A cervical selective nerve root block is used to diagnose and in some cases, treat nerve pain in the neck. A variety of conditions can affect the nerves in the neck, which not only can cause pain in the neck, but pain that spreads to the shoulders and arms. A cervical selective nerve root block places medication directly around a suspected nerve to help determine if it is the source of pain. If the selective nerve root block relieves the pain, then the doctor can proceed with treatment, which may include additional medication injections or surgery.
The cervical area of your spine is located in your neck. Seven small bones (vertebrae) make up the cervical spine. A disc between each bone allows movement, provides stability, and acts as a shock absorber. The opening in the center of each bone forms the spinal canal.
Your spinal cord is located within the protective spinal canal. The spinal cord extends from the brain and is a major part of your nervous system. The spinal cord does not fill the entire space in the spinal canal. Instead, the spinal cord is surrounded by the epidural space (cavity), which contains tissue, nerves, and blood vessels.
Spinal nerves extending from the spinal cord travel out of openings or “tunnels” in the bones (foramina) to exchange nerve signals with your brain about specific parts of your body. The eight nerves at the cervical level control body functions and sensation for your head and neck, the muscle used for breathing (diaphragm), shoulder and upper arm muscles, and muscles of the wrists and hands.
A cervical selective nerve root block is used to identify if a particular spinal nerve root is the source of pain. Ruptured (herniated) discs and spinal nerve root diseases (radiculopathy) can contribute to pinched or compressed nerves and lead to pain. Another possible cause, spinal stenosis, is a condition that causes the spinal canal to narrow and put pressure on the spinal cord and nerves.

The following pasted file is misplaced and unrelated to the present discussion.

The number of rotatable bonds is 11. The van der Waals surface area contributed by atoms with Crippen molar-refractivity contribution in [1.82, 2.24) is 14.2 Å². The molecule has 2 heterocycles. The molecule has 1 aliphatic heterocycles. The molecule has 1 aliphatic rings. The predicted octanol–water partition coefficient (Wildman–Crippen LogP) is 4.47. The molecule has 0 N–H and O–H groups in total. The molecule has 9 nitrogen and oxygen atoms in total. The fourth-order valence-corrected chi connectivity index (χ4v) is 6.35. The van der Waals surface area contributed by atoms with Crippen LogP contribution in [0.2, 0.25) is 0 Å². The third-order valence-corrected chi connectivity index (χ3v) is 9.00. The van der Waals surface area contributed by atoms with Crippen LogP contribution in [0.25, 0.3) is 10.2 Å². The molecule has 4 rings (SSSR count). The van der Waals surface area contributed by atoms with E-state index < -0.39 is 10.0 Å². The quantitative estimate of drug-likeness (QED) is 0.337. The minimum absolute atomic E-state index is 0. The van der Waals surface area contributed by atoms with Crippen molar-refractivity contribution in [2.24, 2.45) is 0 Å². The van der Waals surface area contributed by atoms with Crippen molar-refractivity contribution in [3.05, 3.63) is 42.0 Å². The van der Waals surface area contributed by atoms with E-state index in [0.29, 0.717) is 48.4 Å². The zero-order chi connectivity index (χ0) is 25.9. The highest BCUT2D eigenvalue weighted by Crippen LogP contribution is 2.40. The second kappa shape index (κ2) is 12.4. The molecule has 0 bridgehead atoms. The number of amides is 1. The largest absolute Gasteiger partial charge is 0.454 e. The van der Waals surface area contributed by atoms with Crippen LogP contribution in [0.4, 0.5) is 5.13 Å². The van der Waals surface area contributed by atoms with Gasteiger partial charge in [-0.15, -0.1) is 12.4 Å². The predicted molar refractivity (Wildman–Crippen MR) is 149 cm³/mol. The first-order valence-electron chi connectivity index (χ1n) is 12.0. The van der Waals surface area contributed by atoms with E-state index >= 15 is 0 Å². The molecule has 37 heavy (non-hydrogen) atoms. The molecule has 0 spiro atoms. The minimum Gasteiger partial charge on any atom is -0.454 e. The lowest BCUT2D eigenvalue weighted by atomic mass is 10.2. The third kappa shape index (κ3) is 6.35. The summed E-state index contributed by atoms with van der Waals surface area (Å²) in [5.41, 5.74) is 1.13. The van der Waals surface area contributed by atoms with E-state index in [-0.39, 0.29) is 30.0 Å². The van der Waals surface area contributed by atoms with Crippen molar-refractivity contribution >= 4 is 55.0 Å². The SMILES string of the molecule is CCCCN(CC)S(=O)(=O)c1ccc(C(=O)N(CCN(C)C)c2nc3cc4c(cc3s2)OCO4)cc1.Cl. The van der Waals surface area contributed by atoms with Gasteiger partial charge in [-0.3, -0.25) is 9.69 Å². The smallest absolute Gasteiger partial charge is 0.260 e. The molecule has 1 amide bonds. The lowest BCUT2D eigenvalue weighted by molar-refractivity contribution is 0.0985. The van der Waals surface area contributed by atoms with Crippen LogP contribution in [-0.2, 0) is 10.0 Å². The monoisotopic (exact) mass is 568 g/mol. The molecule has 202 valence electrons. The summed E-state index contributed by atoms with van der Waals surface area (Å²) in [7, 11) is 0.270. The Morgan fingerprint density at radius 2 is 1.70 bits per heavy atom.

The symptoms that you experience depend on the cause of your neck pain. Pinched nerves in the cervical spine can cause neck pain, tingling, and numbness that radiates to the shoulders, arms and hands. The pain may become worse when you move your neck, cough, or laugh. Your neck muscles may spasm. Your arms may feel weak.
Your doctor will examine you and conduct tests to determine the cause of your neck pain. Imaging tests, lab tests, and nerve studies may be used to provide your doctor with more information. A cervical selective nerve root block is used to determine if a specific nerve is the source of pain. In addition to being a diagnostic tool, a cervical selective nerve root block can help temporarily relieve pain.
A cervical selective nerve root block uses an injection to place medicine directly around a suspected nerve. A local anesthetic medication is used to “turn off” the nerve, stopping its ability to send pain signals. Steroid medication may be added to help decrease nerve inflammation.
A cervical selective nerve root block is an outpatient procedure. You will wear a gown for the procedure and be positioned lying down. Before you receive the selective nerve root block, the back of your neck will be sterilized and numbed with an anesthetic. You will receive relaxation medicine before your procedure.
Your doctor will use a live X-ray image (fluoroscopy) to carefully insert and guide the needle to the foraminal space “tunnel” of the suspected spinal nerve. A contrast dye is used to confirm the needle placement. Next, the medication is injected around the nerve, and the needle is removed.
You will be monitored for several minutes before you can return home. You should have another person drive you home because you received sedation medication. Your doctor will instruct you on how to relieve temporary pain at the injection site. You will be asked to keep track of your pain over the next several days.
If the cervical selective nerve root block relieved your pain, then the suspected nerve was the source of the problem. Your doctor may repeat the injections as a form of treatment or discuss surgery if necessary. If the cervical selective nerve root block did not relieve your pain, the process may be repeated at a different nerve to help determine the source of the problem.